10. One of the many things i love about this series is how the reader shares Dave's moods, and for this reason, this is probably my favorite in the series so far. I love Dave's and Cecil's relationship and how it sets the pace - there's an almost bubbling excitement running through this book (all being relative).

    11. 5.0 of 5 stars – Best One Yet In This Series.I love gay mysteries and romances, and this has been one of the best series combining both, and in the process rightfully became for Joseph Hansen a classic in gay literature. This sixth in the series was the best so far and continued to build the story.I liked this for the same reasons I liked each in the series. First off, for those interested, it worked well as a standalone, with its own self-contained mystery, while also further developing the c [...]

    12. In this 6th book in the Brandstetter mysteries, we find Dave investigating the possible murder/disappearance of a young woman who was involved in a cult. Serenity Westover was a troubled young woman who disappeared 2 years ago and who sent a letter to her father with a picture of her new life. That life was to be another member of a cult whose leader, a demented man had killed and buried 6 women, 3 had been identified and the other 3 haven't. The father, who happens to be a disbarred lawyer who [...]

    13. This one feels similar to Skinflick to me in that it gives us relatively little opportunity to guess the murderer and ends quite action-y and for my taste a little over the top. I prefer the earlier books which work better as whodunnits, but on the other hand, I love Dave Brandstetter and Hansen's writing so much that this is still worth 5 stars. Hansen has just such a great way with words, the way he does descriptions of scenery and characters. We also get quite a lot about Dave's private live [...]

    14. Solid contemporary noir novel. Joseph Hansen delivers an action packed plot with a solid character development. Dave Brandsetter's entourage is still alive and thriving. From is very young widowed mother in law to his young lover, to ex-lovers, Brandsetter's death claim investigations are never set in a vacuum. Which is why Hansen's novels are so good and make you want more. The Brandsetter's universe is a close canon, I'm half way through the corpus. I'm taking my time to go through the whole s [...]

    15. I first read this book about twenty years ago. I think one of my nieces left it at my house and even though I have moved twice since then it moved with me! I did not remember any of the story. In fact the only thing I had remembered was that the main character was an insurance investigator who happened to be gay. This was an exciting read and has certainly motivated me to seek out the other books in the series.

    16. Another good one! Hansen does a good job keeping the mysteries fresh and interesting and different—no copy/paste/change the settings and names.And (view spoiler)[Cecil (hide spoiler)] is back! That's fun!I will note that this one ends with a bit of a cliffhanger. >.< Thankfully I had the next book and was able to run downstairs in the dark at 12:30 in the morning to get it and read the first few pages. Be warned!(4.5 stars)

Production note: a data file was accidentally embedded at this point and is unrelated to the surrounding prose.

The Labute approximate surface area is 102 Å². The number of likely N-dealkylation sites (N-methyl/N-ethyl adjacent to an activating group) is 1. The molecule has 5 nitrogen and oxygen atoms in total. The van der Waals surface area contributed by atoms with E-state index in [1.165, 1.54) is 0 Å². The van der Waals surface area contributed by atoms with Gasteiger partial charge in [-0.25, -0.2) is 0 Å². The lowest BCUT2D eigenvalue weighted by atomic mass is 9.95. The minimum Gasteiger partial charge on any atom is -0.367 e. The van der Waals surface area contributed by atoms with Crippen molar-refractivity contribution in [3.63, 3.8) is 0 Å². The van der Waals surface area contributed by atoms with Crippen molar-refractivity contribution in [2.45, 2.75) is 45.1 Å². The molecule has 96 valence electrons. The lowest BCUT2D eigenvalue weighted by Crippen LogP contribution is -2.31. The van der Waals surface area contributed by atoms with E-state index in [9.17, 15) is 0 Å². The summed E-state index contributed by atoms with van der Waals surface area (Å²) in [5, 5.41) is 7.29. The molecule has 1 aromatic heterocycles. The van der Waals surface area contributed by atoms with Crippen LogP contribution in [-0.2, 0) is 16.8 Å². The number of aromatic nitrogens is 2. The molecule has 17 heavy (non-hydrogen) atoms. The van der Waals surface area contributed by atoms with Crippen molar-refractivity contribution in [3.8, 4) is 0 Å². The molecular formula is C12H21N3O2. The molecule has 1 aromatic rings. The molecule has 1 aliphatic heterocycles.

17. I remember reading this book when it was first published in the 80's as a gay is his 30's. This author and this series meant a great deal to me because it gave me a positive gay hero in popular culture. I am currently rereading these books and they have held up to popular tastes and sensibilities. This book is great.

    18. Reading through this series, I'm discovering some patterns. Dave loves seeking trouble without backup, inevitably leading to him getting bruised up. He eats lots of scrambled eggs and gets to make lots of whopee in between interrogating shady characters. He has a high tolerance for stress and a great physique for an old guy (climbing out of hospital windows and what not). Not a bad routine.

    19. As always, the setting is probably my favorite part of these books. Hansen really gets the feel of nostalgic California towns and attitudes, and this books takes up right where the Manson murders left off. I didn't really care too much for the ending-- it was a little bleaker than these books usually are, but I guess that kinds goes with the territory of the subject matter.

    20. One of the many things i love about this series is how the reader shares Dave's moods, and for this reason, this is probably my favorite in the series so far. I love Dave's and Cecil's relationship and how it sets the pace - there's an almost bubbling excitement running through this book (all being relative).

    21. great mystery, and great romance (Dave really falls in love again, he is reunited with the object of his affection, Cecil, a young journalist)

    22. Another "David Branstetter Mystery." Gay private detective solves insurance scam mystery. Good tale, but not my cup of tea.

    23. 2.5 stars. Personally didn't like parallels drawn between Dave's personal life and the case on this one. The case had such a slow build I was lulled.

    24. Okay mystery, although I solved it long before Dave did. I mostly enjoyed the character developments in this one.

    25. Definitely one of those books which should be read in sequence with the rest of the series. However, it's still a decent book.